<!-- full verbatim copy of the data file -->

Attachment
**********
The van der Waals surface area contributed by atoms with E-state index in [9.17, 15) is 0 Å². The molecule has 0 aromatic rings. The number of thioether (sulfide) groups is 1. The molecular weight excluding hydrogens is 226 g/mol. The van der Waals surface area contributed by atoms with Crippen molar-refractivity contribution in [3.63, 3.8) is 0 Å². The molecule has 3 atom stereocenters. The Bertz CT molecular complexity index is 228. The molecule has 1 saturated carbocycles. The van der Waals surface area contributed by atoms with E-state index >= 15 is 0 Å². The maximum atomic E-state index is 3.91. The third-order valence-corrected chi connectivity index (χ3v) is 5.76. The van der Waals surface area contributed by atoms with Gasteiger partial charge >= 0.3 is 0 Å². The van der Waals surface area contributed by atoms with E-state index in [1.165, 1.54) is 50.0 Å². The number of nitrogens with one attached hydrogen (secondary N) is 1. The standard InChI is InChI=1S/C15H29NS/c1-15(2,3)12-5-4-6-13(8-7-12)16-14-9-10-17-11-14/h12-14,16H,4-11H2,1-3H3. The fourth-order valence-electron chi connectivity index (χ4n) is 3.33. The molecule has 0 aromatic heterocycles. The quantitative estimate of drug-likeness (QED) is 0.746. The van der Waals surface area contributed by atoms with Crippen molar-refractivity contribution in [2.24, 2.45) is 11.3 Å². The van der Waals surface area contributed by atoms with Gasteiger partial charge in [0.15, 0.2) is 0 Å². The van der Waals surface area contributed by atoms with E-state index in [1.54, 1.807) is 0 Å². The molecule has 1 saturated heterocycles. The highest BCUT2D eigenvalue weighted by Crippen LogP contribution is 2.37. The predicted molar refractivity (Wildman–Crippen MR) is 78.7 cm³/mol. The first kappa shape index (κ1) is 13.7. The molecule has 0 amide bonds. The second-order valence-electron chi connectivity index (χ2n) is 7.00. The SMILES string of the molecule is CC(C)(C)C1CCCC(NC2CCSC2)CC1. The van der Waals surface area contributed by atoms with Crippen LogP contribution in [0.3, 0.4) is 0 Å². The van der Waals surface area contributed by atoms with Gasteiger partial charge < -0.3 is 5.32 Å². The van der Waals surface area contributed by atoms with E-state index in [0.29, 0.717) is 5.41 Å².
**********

The van der Waals surface area contributed by atoms with E-state index in [9.17, 15) is 0 Å². The molecule has 0 aromatic rings. The number of thioether (sulfide) groups is 1. The molecular weight excluding hydrogens is 226 g/mol. The van der Waals surface area contributed by atoms with Crippen molar-refractivity contribution in [3.63, 3.8) is 0 Å². The molecule has 3 atom stereocenters. The Bertz CT molecular complexity index is 228. The molecule has 1 saturated carbocycles. The van der Waals surface area contributed by atoms with E-state index >= 15 is 0 Å². The maximum atomic E-state index is 3.91. The third-order valence-corrected chi connectivity index (χ3v) is 5.76. The van der Waals surface area contributed by atoms with Gasteiger partial charge >= 0.3 is 0 Å². The van der Waals surface area contributed by atoms with E-state index in [1.165, 1.54) is 50.0 Å². The number of nitrogens with one attached hydrogen (secondary N) is 1. The standard InChI is InChI=1S/C15H29NS/c1-15(2,3)12-5-4-6-13(8-7-12)16-14-9-10-17-11-14/h12-14,16H,4-11H2,1-3H3. The fourth-order valence-electron chi connectivity index (χ4n) is 3.33. The molecule has 0 aromatic heterocycles. The quantitative estimate of drug-likeness (QED) is 0.746. The van der Waals surface area contributed by atoms with Crippen molar-refractivity contribution in [2.24, 2.45) is 11.3 Å². The van der Waals surface area contributed by atoms with Gasteiger partial charge in [0.15, 0.2) is 0 Å². The van der Waals surface area contributed by atoms with E-state index in [1.54, 1.807) is 0 Å². The molecule has 1 saturated heterocycles. The highest BCUT2D eigenvalue weighted by Crippen LogP contribution is 2.37. The predicted molar refractivity (Wildman–Crippen MR) is 78.7 cm³/mol. The first kappa shape index (κ1) is 13.7. The molecule has 0 amide bonds. The second-order valence-electron chi connectivity index (χ2n) is 7.00. The SMILES string of the molecule is CC(C)(C)C1CCCC(NC2CCSC2)CC1. The van der Waals surface area contributed by atoms with Crippen LogP contribution in [0.3, 0.4) is 0 Å². The van der Waals surface area contributed by atoms with Gasteiger partial charge < -0.3 is 5.32 Å². The van der Waals surface area contributed by atoms with E-state index in [0.29, 0.717) is 5.41 Å².